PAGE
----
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4CPS-190 Evaluation of a new clinical pharmacy service within a newly launched surgical admission process
  1. K Kreundl1,
  2. K Koch2,
  3. C Sablatschan2,
  4. M Klems2,
  5. K Kirchdorfer2,
  6. R Lemmens1,
  7. D Mueller2
  1. 1University of Vienna, Department for Pharmacology and Toxicology, Vienna, Austria
  2. 2Hanusch-Hospital, Pharmacy Department, Vienna, Austria


Background and importance Clinical pharmacy services (CPS) targeting the admission of surgical patients have been shown to provide significant benefit for patient safety and care.

Aim and objectives To evaluate a CPS within a newly launched integrated admission process for elective surgery patients: (1) by defining the number and type of identified drug related problems (DRPs) and acceptance rate of pharmacists’ suggestions for medication optimisation; and (2) by assessing the perception of the service and identifying barriers and optimisation potential.

Material and methods This was a retrospective descriptive analysis of number and type of identified DRPs, suggested interventions and their acceptance rate based on a validated classification system.1 We also determined the health professions’ perceptions towards the new service, measured using a piloted self-administered quantitative questionnaire.

The setting was a 450 bed teaching hospital, with an on-site service implemented within a central integrated admission process for elective patients across four surgical wards. All patients receiving the CPS in the data collection period (April–December 2018) were included. Questionnaires addressed medical and nursing staff on covered surgical wards (4 week data collection period).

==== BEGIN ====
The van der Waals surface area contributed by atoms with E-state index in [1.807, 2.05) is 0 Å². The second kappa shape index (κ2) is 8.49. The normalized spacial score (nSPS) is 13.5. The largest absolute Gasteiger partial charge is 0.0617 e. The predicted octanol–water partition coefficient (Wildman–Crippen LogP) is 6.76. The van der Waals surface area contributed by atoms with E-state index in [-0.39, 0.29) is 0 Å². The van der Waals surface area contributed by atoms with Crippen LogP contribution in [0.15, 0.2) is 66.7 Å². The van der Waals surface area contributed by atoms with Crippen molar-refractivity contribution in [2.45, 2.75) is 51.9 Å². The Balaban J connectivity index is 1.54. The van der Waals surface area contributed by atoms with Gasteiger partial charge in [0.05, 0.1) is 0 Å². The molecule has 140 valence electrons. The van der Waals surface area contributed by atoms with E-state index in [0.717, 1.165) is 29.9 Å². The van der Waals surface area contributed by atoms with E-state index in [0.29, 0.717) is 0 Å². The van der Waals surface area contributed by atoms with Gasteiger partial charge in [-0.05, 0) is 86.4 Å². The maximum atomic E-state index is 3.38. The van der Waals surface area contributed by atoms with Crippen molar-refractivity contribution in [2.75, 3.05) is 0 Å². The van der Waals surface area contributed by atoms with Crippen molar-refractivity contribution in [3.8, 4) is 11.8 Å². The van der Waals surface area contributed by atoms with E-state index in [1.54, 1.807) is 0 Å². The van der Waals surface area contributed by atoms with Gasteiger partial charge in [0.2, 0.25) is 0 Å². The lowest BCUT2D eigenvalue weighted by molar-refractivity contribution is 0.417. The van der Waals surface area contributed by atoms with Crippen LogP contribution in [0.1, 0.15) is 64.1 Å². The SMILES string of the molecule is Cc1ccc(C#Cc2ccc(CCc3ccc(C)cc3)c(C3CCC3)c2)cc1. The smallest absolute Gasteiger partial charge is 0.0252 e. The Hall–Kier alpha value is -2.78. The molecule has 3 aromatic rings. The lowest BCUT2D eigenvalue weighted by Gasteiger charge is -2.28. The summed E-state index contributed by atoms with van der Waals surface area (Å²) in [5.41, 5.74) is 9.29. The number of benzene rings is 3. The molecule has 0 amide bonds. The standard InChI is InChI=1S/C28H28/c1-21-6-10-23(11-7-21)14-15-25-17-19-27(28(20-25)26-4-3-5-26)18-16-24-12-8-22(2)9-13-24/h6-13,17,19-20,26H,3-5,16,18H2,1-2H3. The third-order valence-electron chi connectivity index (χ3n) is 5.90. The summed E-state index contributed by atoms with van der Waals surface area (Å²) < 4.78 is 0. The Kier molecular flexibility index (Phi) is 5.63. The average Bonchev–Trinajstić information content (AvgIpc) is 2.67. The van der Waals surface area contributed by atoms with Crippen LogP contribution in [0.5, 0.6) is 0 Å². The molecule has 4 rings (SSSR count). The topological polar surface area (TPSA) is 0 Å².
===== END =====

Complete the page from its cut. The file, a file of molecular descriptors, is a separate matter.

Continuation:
Results Pharmacists reviewed 1877 patient files (6214 drugs) and identified 2003 DRPs, on average 1.07 DRP/patient. The most common DRPs were drug interactions (31%), drug without indication (20%), need for monitoring (14%) and untreated indication (11%).

The most common recommended interventions were drug monitoring (30%), starting a drug (13%) and stopping a drug (13%), and advisory information was provided (17%). Overall, 22% of interventions were implemented. Identified barriers were lack of awareness of the pharmacists’ e-consults, limited time resources and the surgical setting.

The questionnaire confirmed the benefits, indicating patient safety, medicine optimisation and reduced workload for medical staff. The CPS was rated as ‘good’.

Conclusion and relevance The high prevalence of identified DPRs reflected the contribution of the CPS towards improved patient safety and care. The questionnaire highlighted the value and acceptance of the CPS by other health professions and identified barriers to further adaption. The acceptance rate can be perceived as successful considering the limitations of the short on-site stay of surgical patients and the recent implementation of the CPS in April 2018. Hence the data showed clear benefits. The role of the clinical pharmacist within the central admission process should be further established to exploit further potential for CPS in this field.

References and/or acknowledgements 1. Allenet B, et al. Pharm World Sci 2006;28:181–188.

No conflict of interest.

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